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Suzuki remained largely unknown outside of Japan until a series of theatrical retrospectives in the mid 1980s, home video releases of key films in the late 1990s and tributes by such acclaimed filmmakers as Jim Jarmusch, Takeshi Kitano, Creator/JimJarmusch, Creator/TakeshiKitano, Wong Kar-wai and Quentin Tarantino Creator/QuentinTarantino signaled his international discovery. Suzuki has continued making films, albeit sporadically. Nowadays he is more commonly recognized as an actor for his numerous roles in Japanese films and television.
10th Sep '13 6:26:56 PM JustKnown
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Japanese Auteur Seijun Suzuki is a filmmaker, actor, and screenwriter that's perhaps best considered as the [[AkiraKurosawa anti-Kurosawa]]. His films are known for their jarring visual style, irreverent humour, and nihilistic RuleOfCool sensibilities

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\nJapanese Auteur Seijun Suzuki is a filmmaker, actor, and screenwriter that's who is perhaps best considered as the [[AkiraKurosawa [[Creator/AkiraKurosawa anti-Kurosawa]]. His films are known for their jarring visual style, irreverent humour, and nihilistic RuleOfCool sensibilities
20th Oct '12 9:04:05 PM JustKnown
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Japanese Auteur Seijun Suzuki is a filmmaker, actor, and screenwriter that's perhaps best considered as the [[AkiraKurosawa anti-Kurosawa]]. His films are known for their jarring visual style, irreverent humour, and nihilistic RuleOfCool sensibilities

Suzuki earned his reputation on the 40 B-movies, mostly {{Yakuza}} Films, that he made for Nikatsu between 1956 and 1967. Growing bored with the generic mobster, delinquent, and girl-in-trouble fare that the studio gave him to direct, Suzuki started experimenting with lighting, color, and editing, focusing on the visuals and paring the script down to the absolute minimum necessary to carry the story, and sometimes even less. His increasingly surreal style drew the ire of the studio, which resorted to cutting his budgets in an attempt to rein him in, which only led to Suzuki becoming even ''more'' creative, and ultimately forced him to film his magnum opus ''Branded to Kill'' in black and white. Fed up, the studio fired him in 1967 shortly after ''Branded to Kill'' was released, on the grounds that his films "made no money and made no sense." Suzuki successfully sued for breach of contract but was blacklisted for a decade as a result, forcing him to turn to acting and screenwriting to make a living.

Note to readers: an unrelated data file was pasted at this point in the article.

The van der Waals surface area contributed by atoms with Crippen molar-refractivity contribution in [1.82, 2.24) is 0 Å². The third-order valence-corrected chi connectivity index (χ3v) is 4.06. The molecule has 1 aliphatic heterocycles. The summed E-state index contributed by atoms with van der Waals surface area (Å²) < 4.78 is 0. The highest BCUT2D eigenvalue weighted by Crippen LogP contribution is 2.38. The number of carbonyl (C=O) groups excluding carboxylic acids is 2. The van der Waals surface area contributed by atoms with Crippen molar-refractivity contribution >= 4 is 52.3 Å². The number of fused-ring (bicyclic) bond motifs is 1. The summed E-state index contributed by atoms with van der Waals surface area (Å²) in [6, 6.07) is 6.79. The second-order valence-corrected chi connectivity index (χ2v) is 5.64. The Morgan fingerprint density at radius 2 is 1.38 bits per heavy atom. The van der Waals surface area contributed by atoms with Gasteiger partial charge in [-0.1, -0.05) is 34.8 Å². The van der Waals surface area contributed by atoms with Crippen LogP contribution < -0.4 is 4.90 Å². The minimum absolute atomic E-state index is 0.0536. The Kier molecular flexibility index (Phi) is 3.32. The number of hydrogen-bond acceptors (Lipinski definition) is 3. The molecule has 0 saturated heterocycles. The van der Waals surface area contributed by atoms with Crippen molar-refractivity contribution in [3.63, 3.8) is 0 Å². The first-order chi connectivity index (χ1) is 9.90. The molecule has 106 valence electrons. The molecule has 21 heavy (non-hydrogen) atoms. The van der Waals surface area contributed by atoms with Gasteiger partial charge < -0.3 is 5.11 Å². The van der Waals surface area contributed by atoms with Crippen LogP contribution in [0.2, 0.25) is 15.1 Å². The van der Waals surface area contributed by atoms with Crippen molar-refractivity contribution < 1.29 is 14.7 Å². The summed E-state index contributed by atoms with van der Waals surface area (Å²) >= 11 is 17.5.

Suzuki's signature style includes surreal sets and backdrops, highly saturated colors, long, silent interludes without dialog or even sound, and a sensation that the events of the film have become unmoored in space, with characters in the same scene often being filmed against wildly different backgrounds or even in different locations.

Suzuki remained largely unknown outside of Japan until a series of theatrical retrospectives in the mid 1980s, home video releases of key films in the late 1990s and tributes by such acclaimed filmmakers as Jim Jarmusch, Takeshi Kitano, Wong Kar-wai and Quentin Tarantino signaled his international discovery. Suzuki has continued making films, albeit sporadically. Nowadays he is more commonly recognized as an actor for his numerous roles in Japanese films and television.

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Notable films by Seijun Suzuki

* ''Kanto Wanderer'' (1963)
* ''Gate Of Flesh'' (1964)
* ''Fighting Elegy'' (1966)
* ''Tokyo Drifter'' (1966)
* ''Branded to Kill'' (1967)
* ''Pistol Opera'' (2001)